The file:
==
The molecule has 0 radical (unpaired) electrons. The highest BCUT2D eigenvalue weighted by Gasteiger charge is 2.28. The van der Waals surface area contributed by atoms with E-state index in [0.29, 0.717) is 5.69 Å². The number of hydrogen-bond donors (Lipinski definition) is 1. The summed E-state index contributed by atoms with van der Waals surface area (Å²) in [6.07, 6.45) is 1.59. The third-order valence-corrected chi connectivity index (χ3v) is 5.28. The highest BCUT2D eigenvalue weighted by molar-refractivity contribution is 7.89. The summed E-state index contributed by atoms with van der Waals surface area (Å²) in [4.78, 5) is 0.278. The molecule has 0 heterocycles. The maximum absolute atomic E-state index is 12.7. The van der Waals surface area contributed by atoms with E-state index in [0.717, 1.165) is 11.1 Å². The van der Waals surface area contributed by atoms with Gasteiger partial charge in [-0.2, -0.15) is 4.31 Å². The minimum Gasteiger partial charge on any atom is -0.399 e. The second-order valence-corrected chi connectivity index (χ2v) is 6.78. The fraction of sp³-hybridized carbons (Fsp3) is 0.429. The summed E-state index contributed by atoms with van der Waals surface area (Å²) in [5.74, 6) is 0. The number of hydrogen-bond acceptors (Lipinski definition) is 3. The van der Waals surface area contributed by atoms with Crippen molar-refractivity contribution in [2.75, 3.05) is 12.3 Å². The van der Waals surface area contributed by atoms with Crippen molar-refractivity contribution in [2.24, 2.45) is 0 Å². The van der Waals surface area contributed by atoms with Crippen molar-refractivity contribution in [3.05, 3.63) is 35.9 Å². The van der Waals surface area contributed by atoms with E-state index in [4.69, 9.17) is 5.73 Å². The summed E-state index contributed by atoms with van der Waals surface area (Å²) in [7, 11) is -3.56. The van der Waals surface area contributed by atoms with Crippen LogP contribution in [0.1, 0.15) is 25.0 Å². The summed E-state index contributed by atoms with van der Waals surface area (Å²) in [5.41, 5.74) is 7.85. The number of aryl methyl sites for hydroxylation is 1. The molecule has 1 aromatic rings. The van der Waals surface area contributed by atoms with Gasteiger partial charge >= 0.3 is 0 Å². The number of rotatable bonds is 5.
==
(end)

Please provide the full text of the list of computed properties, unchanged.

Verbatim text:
The molecule has 0 radical (unpaired) electrons. The highest BCUT2D eigenvalue weighted by Gasteiger charge is 2.28. The van der Waals surface area contributed by atoms with E-state index in [0.29, 0.717) is 5.69 Å². The number of hydrogen-bond donors (Lipinski definition) is 1. The summed E-state index contributed by atoms with van der Waals surface area (Å²) in [6.07, 6.45) is 1.59. The third-order valence-corrected chi connectivity index (χ3v) is 5.28. The highest BCUT2D eigenvalue weighted by molar-refractivity contribution is 7.89. The summed E-state index contributed by atoms with van der Waals surface area (Å²) in [4.78, 5) is 0.278. The molecule has 0 heterocycles. The maximum absolute atomic E-state index is 12.7. The van der Waals surface area contributed by atoms with E-state index in [0.717, 1.165) is 11.1 Å². The van der Waals surface area contributed by atoms with Gasteiger partial charge in [-0.2, -0.15) is 4.31 Å². The minimum Gasteiger partial charge on any atom is -0.399 e. The second-order valence-corrected chi connectivity index (χ2v) is 6.78. The fraction of sp³-hybridized carbons (Fsp3) is 0.429. The summed E-state index contributed by atoms with van der Waals surface area (Å²) in [5.74, 6) is 0. The number of hydrogen-bond acceptors (Lipinski definition) is 3. The van der Waals surface area contributed by atoms with Crippen molar-refractivity contribution in [2.75, 3.05) is 12.3 Å². The van der Waals surface area contributed by atoms with Crippen molar-refractivity contribution in [2.24, 2.45) is 0 Å². The van der Waals surface area contributed by atoms with Crippen molar-refractivity contribution in [3.05, 3.63) is 35.9 Å². The van der Waals surface area contributed by atoms with E-state index in [4.69, 9.17) is 5.73 Å². The summed E-state index contributed by atoms with van der Waals surface area (Å²) in [7, 11) is -3.56. The van der Waals surface area contributed by atoms with Crippen LogP contribution in [0.1, 0.15) is 25.0 Å². The summed E-state index contributed by atoms with van der Waals surface area (Å²) in [5.41, 5.74) is 7.85. The number of aryl methyl sites for hydroxylation is 1. The molecule has 1 aromatic rings. The van der Waals surface area contributed by atoms with Gasteiger partial charge >= 0.3 is 0 Å². The number of rotatable bonds is 5.